Still no result: What happens next and what if there’s a tie?

After a night of gripping results in which each candidate ran neck-and-neck in tight races, the final result of the US election is unlikely to be known for many hours or even days.

As voters await the results of the presidential race between Donald Trump and Joe Biden, questions have been raised about the possibility of a tie.

But could a tie really take place and what would happen then? Sky News explains.

How are the votes counted?

All 50 states have a central election authority, but the ballots are processed by dozens of separate county or municipal election offices.

Most require a signature and witness but some states allow voters to get around this by signing an affidavit. How that is applied can be decided on a local level, and how far officials go to contact the voter is up to them.

Republicans and Democrats have begun legal action in key states to try and extend mail-voting deadlines, or to cut them back.

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US election: Story of the night so far

Why might there be a delay in the result?

In many states – including battleground states Michigan, Pennsylvania, Wisconsin and North Carolina – officials will count ballots that arrive after 3 November, as long as they are postmarked by election day.

But whether or not the ballots are counted depends on how local election workers enforce rules, notify voters and whether they allow errors to be fixed.

A close count in key battleground states could even result in litigation over voting and ballot counting procedures.

Analysis: The chance of this election heading to court is high

Analysis: The chance of this election heading to court is high

Could there be a tie for the presidency?

With there being an even number of electoral votes, this is a possibility.

After a flurry of states reported their results during the early hours of Thursday, Mr Biden was on 220 votes, compared to Mr Trump’s 213, as of 6.40am.

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The remaining Electoral College votes leave several routes for either candidate to win the election – or for the poll to end in a tie.

If Mr Biden wins all the states won by then-Democratic nominee Hillary Clinton in 2016, and gains Michigan, Wisconsin and Arizona, both he and Mr Trump would end up on 269 votes.

A tie would also arise if Mr Biden wins everything that Mrs Clinton did, plus Michigan and Pennsylvania – after he won one of Nebraska’s five electoral votes.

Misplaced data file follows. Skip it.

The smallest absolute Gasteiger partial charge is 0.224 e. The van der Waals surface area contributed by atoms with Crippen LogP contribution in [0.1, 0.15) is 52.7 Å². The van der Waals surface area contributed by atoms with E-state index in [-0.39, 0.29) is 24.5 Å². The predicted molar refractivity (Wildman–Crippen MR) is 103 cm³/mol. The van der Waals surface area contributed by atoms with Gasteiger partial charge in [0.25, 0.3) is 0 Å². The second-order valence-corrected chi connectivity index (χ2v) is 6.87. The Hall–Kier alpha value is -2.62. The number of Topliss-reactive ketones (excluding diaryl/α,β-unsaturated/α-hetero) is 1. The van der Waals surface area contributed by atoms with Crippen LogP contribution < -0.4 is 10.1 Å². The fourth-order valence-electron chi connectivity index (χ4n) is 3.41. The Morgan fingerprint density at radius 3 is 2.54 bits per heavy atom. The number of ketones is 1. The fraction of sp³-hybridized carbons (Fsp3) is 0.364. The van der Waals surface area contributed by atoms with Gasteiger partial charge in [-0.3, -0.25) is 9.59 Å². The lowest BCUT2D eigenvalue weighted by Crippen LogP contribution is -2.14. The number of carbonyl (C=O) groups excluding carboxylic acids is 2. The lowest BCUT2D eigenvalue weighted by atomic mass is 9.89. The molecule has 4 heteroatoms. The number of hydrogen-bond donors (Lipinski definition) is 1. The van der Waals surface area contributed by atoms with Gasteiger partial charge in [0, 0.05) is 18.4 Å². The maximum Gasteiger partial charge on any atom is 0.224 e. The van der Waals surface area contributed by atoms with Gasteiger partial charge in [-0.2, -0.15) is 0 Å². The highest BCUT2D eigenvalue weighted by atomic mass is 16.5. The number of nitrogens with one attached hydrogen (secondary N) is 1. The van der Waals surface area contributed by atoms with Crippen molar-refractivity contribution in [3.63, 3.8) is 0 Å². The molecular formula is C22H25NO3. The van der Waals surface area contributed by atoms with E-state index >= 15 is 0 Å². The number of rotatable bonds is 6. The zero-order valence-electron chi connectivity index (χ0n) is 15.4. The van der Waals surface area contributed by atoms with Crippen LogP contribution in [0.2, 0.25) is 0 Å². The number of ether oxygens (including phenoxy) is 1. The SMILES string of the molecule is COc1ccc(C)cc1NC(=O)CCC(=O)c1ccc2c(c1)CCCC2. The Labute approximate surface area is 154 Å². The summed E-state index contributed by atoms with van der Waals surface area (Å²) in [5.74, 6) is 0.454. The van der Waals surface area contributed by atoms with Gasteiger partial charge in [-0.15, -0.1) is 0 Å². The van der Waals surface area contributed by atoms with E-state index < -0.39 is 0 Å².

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‘We’re feeling good about where we are’ – Biden

What happens if the result is a tie?

The newly-elected House of Representatives would choose the president, while the Senate would be tasked with choosing the vice president.

The Constitution’s 12th Amendment, which spells out how the president and the vice president are elected, stipulates that the House vote for president be taken according to state delegations – as in one vote per state.

A simple majority of states, equivalent to 26 votes or more, would be needed to win.

A tie has not been seen in modern times but the process was implemented in the 1800s, including in the election of 1800 between Thomas Jefferson and Aaron Burr.

A simple guide to the US election

A simple guide to the US election

What happened the last time the result wasn’t clear?

In 2000, George W Bush was only confirmed as the winner of the election following a Supreme Court ruling a month after the election, following a number of recounts. The state had been called for both Mr Bush and Al Gore at various points.

In the end, Mr Bush prevailed over Mr Gore by just 537 votes in Florida. That is the only time the court has decided the outcome of a US presidential election.

Amy Coney Barrett’s confirmation as a Supreme Court justice following the death of Ruth Bader Ginsburg,created a 6-3 conservative majority in America’s highest court, which could favour Mr Trump if it is required to weigh in on a contested election.

How the US election is being won

How the US election is being won

Will it all end up in court this time?

Mr Trump has claimed the result of the 2020 election could be settled by the Supreme Court but Mr Biden has said he will accept the result.

The incumbent has alleged “a fraud on the American public” and told supporters that he would take it to the Supreme Court.

Both sides have assembled vast legal teams to advise the two campaign teams on potential challenges, particularly in the key swing states.

The Democrats have warned for months that Mr Trump will try to “steal” the election by challenging results in the battleground states on voter fraud claims – and Mr Trump has thrown the allegation back at the Democrats in a tweet.

Legal challenges could go on for weeks.

Mark Gibson

Graduates in Northwestern University, Evanston, Illinois 1990. Move to Los Angeles California in 2004. Specialized in Internet journalism.

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